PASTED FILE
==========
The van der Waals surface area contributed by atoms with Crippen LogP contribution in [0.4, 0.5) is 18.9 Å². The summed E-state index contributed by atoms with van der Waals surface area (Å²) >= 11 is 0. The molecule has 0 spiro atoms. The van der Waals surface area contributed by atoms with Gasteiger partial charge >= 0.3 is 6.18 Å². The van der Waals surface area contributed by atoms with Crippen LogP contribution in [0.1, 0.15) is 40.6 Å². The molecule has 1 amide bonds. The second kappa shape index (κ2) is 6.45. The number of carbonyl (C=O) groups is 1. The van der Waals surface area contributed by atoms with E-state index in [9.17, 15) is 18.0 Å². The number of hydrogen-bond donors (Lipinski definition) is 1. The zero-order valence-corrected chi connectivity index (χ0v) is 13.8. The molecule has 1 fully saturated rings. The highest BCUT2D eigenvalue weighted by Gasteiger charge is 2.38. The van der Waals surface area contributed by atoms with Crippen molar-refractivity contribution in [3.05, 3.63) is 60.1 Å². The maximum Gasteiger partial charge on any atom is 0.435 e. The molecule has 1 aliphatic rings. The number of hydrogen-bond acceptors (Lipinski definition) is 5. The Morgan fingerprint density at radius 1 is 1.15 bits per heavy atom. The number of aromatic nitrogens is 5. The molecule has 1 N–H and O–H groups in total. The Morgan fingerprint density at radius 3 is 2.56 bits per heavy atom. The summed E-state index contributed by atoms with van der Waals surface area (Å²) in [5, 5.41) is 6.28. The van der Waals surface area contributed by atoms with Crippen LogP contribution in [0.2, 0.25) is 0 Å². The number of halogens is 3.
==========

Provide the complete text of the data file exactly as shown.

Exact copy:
The van der Waals surface area contributed by atoms with Crippen LogP contribution in [0.4, 0.5) is 18.9 Å². The summed E-state index contributed by atoms with van der Waals surface area (Å²) >= 11 is 0. The molecule has 0 spiro atoms. The van der Waals surface area contributed by atoms with Gasteiger partial charge >= 0.3 is 6.18 Å². The van der Waals surface area contributed by atoms with Crippen LogP contribution in [0.1, 0.15) is 40.6 Å². The molecule has 1 amide bonds. The second kappa shape index (κ2) is 6.45. The number of carbonyl (C=O) groups is 1. The van der Waals surface area contributed by atoms with E-state index in [9.17, 15) is 18.0 Å². The number of hydrogen-bond donors (Lipinski definition) is 1. The zero-order valence-corrected chi connectivity index (χ0v) is 13.8. The molecule has 1 fully saturated rings. The highest BCUT2D eigenvalue weighted by Gasteiger charge is 2.38. The van der Waals surface area contributed by atoms with Crippen molar-refractivity contribution in [3.05, 3.63) is 60.1 Å². The maximum Gasteiger partial charge on any atom is 0.435 e. The molecule has 1 aliphatic rings. The number of hydrogen-bond acceptors (Lipinski definition) is 5. The Morgan fingerprint density at radius 1 is 1.15 bits per heavy atom. The number of aromatic nitrogens is 5. The molecule has 1 N–H and O–H groups in total. The Morgan fingerprint density at radius 3 is 2.56 bits per heavy atom. The summed E-state index contributed by atoms with van der Waals surface area (Å²) in [5, 5.41) is 6.28. The van der Waals surface area contributed by atoms with Crippen LogP contribution in [0.2, 0.25) is 0 Å². The number of halogens is 3.